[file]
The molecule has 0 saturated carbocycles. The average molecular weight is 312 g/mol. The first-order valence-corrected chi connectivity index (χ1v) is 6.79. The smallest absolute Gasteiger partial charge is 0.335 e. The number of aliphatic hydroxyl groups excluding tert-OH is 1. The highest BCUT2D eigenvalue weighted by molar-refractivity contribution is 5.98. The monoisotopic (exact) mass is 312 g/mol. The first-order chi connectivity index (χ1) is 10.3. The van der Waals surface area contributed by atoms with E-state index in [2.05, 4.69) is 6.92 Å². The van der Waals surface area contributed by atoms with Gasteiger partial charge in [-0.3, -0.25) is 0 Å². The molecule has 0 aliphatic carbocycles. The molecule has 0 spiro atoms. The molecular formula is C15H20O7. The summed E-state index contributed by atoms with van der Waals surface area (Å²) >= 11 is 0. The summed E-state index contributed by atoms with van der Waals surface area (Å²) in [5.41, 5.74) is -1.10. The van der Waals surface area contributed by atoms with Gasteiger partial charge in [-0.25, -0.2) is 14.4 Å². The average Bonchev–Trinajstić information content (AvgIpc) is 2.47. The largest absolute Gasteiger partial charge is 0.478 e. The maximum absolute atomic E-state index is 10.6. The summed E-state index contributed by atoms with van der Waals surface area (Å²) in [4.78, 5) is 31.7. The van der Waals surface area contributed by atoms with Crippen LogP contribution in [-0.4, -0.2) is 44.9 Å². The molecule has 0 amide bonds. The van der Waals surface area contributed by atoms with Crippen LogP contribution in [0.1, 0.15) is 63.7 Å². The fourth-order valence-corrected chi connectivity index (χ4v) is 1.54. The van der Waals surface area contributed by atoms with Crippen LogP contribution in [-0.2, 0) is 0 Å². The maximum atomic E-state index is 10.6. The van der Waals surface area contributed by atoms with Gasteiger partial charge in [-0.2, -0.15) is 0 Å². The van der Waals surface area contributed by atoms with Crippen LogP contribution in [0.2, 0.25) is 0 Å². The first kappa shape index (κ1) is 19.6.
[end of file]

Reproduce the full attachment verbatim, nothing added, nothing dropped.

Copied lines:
The molecule has 0 saturated carbocycles. The average molecular weight is 312 g/mol. The first-order valence-corrected chi connectivity index (χ1v) is 6.79. The smallest absolute Gasteiger partial charge is 0.335 e. The number of aliphatic hydroxyl groups excluding tert-OH is 1. The highest BCUT2D eigenvalue weighted by molar-refractivity contribution is 5.98. The monoisotopic (exact) mass is 312 g/mol. The first-order chi connectivity index (χ1) is 10.3. The van der Waals surface area contributed by atoms with E-state index in [2.05, 4.69) is 6.92 Å². The van der Waals surface area contributed by atoms with Gasteiger partial charge in [-0.3, -0.25) is 0 Å². The molecule has 0 aliphatic carbocycles. The molecule has 0 spiro atoms. The molecular formula is C15H20O7. The summed E-state index contributed by atoms with van der Waals surface area (Å²) >= 11 is 0. The summed E-state index contributed by atoms with van der Waals surface area (Å²) in [5.41, 5.74) is -1.10. The van der Waals surface area contributed by atoms with Gasteiger partial charge in [-0.25, -0.2) is 14.4 Å². The average Bonchev–Trinajstić information content (AvgIpc) is 2.47. The largest absolute Gasteiger partial charge is 0.478 e. The maximum absolute atomic E-state index is 10.6. The summed E-state index contributed by atoms with van der Waals surface area (Å²) in [4.78, 5) is 31.7. The van der Waals surface area contributed by atoms with Crippen LogP contribution in [-0.4, -0.2) is 44.9 Å². The molecule has 0 amide bonds. The van der Waals surface area contributed by atoms with Crippen LogP contribution in [0.1, 0.15) is 63.7 Å². The fourth-order valence-corrected chi connectivity index (χ4v) is 1.54. The van der Waals surface area contributed by atoms with Crippen LogP contribution in [-0.2, 0) is 0 Å². The maximum atomic E-state index is 10.6. The van der Waals surface area contributed by atoms with Gasteiger partial charge in [-0.2, -0.15) is 0 Å². The van der Waals surface area contributed by atoms with Crippen LogP contribution in [0.2, 0.25) is 0 Å². The first kappa shape index (κ1) is 19.6.